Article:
At the end of August 2012, Amazon Web Services released their latest service
offering – a long-term archive service called Glacier. As a complement to
their existing active data access service S3, Glacier provides long term
storage for “cold” data – information that has to be retained for a
long time but doesn’t require frequent access.
What Exactly is Glacier?
Many organisations need to retain data in archive format for extended periods
of time. This is for regulatory or compliance purposes or may simply be
part of their normal business process. Good examples are medical,
healthcare, financial or media (video and audio) data. Typically for many
IT departments, backup has provided a lazy way of archiving information.
Access to backups retained for up to 10 years provides a cheap and
rudimentary archive service. However backup isn’t archive (see my recent
Before IP Expo this year, I was invited to a Q&A session with Zane Adam,
Microsoft General Manager for Azure. I’ve not posted any video from
the event (yet). Fortunately Microsoft have saved me the effort and posted
a few clips online. Here’s one video with a few interesting questions.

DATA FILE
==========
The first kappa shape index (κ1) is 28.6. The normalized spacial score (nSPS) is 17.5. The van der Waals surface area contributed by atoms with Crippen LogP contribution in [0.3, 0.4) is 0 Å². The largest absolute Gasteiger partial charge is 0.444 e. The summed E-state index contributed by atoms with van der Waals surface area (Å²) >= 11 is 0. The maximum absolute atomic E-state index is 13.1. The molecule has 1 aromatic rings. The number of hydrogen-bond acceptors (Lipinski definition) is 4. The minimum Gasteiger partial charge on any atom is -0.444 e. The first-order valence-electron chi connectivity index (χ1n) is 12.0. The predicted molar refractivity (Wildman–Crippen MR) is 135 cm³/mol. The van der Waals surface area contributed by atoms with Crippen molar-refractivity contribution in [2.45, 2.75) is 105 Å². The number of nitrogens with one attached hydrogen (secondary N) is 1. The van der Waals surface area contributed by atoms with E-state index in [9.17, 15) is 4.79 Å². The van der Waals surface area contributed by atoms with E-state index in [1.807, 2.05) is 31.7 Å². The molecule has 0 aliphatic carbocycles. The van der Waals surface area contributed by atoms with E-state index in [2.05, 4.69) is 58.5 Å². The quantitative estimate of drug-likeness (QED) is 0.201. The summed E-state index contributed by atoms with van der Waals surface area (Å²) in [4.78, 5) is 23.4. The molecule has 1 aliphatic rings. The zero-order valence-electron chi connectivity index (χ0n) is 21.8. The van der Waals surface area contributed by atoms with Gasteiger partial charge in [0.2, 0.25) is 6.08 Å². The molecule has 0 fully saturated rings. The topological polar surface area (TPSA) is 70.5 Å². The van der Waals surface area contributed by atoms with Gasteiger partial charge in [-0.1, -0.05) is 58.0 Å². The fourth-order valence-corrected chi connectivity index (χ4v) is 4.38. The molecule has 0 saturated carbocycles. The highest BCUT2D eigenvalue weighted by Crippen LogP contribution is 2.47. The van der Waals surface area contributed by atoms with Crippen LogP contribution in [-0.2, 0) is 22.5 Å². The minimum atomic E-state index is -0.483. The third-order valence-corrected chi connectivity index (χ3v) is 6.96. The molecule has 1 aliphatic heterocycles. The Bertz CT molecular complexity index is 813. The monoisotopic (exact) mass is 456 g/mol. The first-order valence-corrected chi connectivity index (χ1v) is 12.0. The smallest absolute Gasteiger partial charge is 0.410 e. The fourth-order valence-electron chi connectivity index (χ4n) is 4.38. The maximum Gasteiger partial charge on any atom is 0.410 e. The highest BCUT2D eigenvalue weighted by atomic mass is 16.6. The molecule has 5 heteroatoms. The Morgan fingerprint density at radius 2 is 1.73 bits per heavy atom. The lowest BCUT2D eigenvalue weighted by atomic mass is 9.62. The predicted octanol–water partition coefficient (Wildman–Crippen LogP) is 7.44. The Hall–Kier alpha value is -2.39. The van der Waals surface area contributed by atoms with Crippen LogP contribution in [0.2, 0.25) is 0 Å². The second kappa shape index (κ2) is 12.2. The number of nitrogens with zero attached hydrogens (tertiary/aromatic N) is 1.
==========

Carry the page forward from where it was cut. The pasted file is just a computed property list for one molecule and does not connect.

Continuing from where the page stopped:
Click here to view the embedded video.
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It’s hard to believe that over three years ago I asked a question on where
hybrid drive technology had reached. I was thinking of the Enterprise
market at the time and as far as I am aware, at this stage, no Enterprise
storage array manufacturers have yet integrated these devices into their
products. At the consumer level, of course there are products out there,
most well known being Seagate’s Momentus XT drive. But there is another
approach to speeding up the hard drive and that’s to use SSD as a cache but
in a slightly different manner. A good example of this is the OCZ Syn... (more)
One of the benefits of delivering Infrastructure as a Service (IaaS) through
the cloud is an abstraction from the underlying hardware delivering the
service. There’s no requirement to understand what technology is being
used to deliver, for example, cloud servers. The specification of a
cloud-based server is based on a few simple metrics, CPU, memory and disk
CPU or processor power is described by most vendors in terms of cores, which
translate to some abstract definition of physical computing power. Only
Amazon Web Services (AWS) reference physical CPU architecture, w... (more)
Today is the official launch of the Raspberry Pi, an ambitious UK project to
create low cost computing with the aim of bringing a proper understanding of
computing back to education. The device is itself is a fully fledged
computer the size of a credit card with external USB and HDMI connectors.
What’s remarkable about Raspberry Pi is the price; there are two versions,
Model A and Model B (echoing the BBC Micro options from 30 years before),
selling at a target price of $25 and $35 respectively. The extra $10 for
the model B gets you a fixed Ethernet connection and an addition... (more)